In the area of osteoporosis, the NIAMS, along with the National Institute on Aging, has provided steady support for the Study of Osteoporotic Fractures (SOF), a multi-site clinical investigation to determine the risk factors for osteoporotic fractures in older women. Begun in 1986, SOF scientists recruited 9,704 white women aged 65 and older from 4 metropolitan areas for this study. In 1997, an additional 662 African American women who are now seen with the original cohort were enrolled. Major contributions from this long-term study include the findings that bone mineral density (BMD) of the hip is the best predictor of all types of fractures, and that weight loss and parental history of hip fractures are among the most important risk factors for this condition. SOF investigators have also learned that the relationship of BMD and fracture risk is similar in white and African American women, but that at every level of BMD, fracture rates are 30 to 40% lower in African American women. These insights are providing clinicians with important information about which women are at most risk for this debilitating disease, so that prevention strategies may be used more effectively. Similar epidemiological studies have now been launched to learn about risk factors for osteoporosis in men.

With respect to osteoarthritis, the NIAMS partnered with the National Institute on Aging, several other NIH components, and four pharmaceutical companies in establishing the Osteoarthritis Initiative, a public-private partnership aimed at developing clinical research resources that support the discovery and evaluation of biomarkers and surrogate endpoints for osteoarthritis clinical trials. For the first time, a public-private partnership is bringing together new resources and commitments to help find biological markers for the onset and progression of osteoarthritis. Recruitment of participants is actively underway, and by the end of FY 2005, more than 3,800 participants have been recruited. One year follow-up measurements have been carried out on over 1,000 participants, and will continue for the next 4 years. All data and images collected will be available to researchers worldwide to help quicken the pace of scientific studies and biomarker identification. This consortium serves as a model for future endeavors that link the public and private sectors.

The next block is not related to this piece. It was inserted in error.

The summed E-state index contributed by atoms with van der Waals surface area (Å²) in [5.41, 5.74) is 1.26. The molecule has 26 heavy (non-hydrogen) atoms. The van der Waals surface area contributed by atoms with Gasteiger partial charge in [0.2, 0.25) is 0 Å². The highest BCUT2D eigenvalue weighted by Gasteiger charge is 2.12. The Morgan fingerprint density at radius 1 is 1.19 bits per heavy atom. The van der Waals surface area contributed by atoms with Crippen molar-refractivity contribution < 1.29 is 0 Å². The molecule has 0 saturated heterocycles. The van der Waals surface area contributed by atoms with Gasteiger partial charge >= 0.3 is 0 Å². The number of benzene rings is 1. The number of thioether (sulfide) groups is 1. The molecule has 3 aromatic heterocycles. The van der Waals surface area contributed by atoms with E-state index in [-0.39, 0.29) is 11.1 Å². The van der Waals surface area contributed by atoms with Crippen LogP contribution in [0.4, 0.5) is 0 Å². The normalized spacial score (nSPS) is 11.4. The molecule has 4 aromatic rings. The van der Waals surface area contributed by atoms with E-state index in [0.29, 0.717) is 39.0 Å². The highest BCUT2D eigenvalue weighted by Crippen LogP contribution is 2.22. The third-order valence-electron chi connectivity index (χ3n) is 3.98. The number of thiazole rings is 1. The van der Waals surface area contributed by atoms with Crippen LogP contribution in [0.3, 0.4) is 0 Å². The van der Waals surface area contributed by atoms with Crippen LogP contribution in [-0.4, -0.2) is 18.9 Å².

Complex Genetics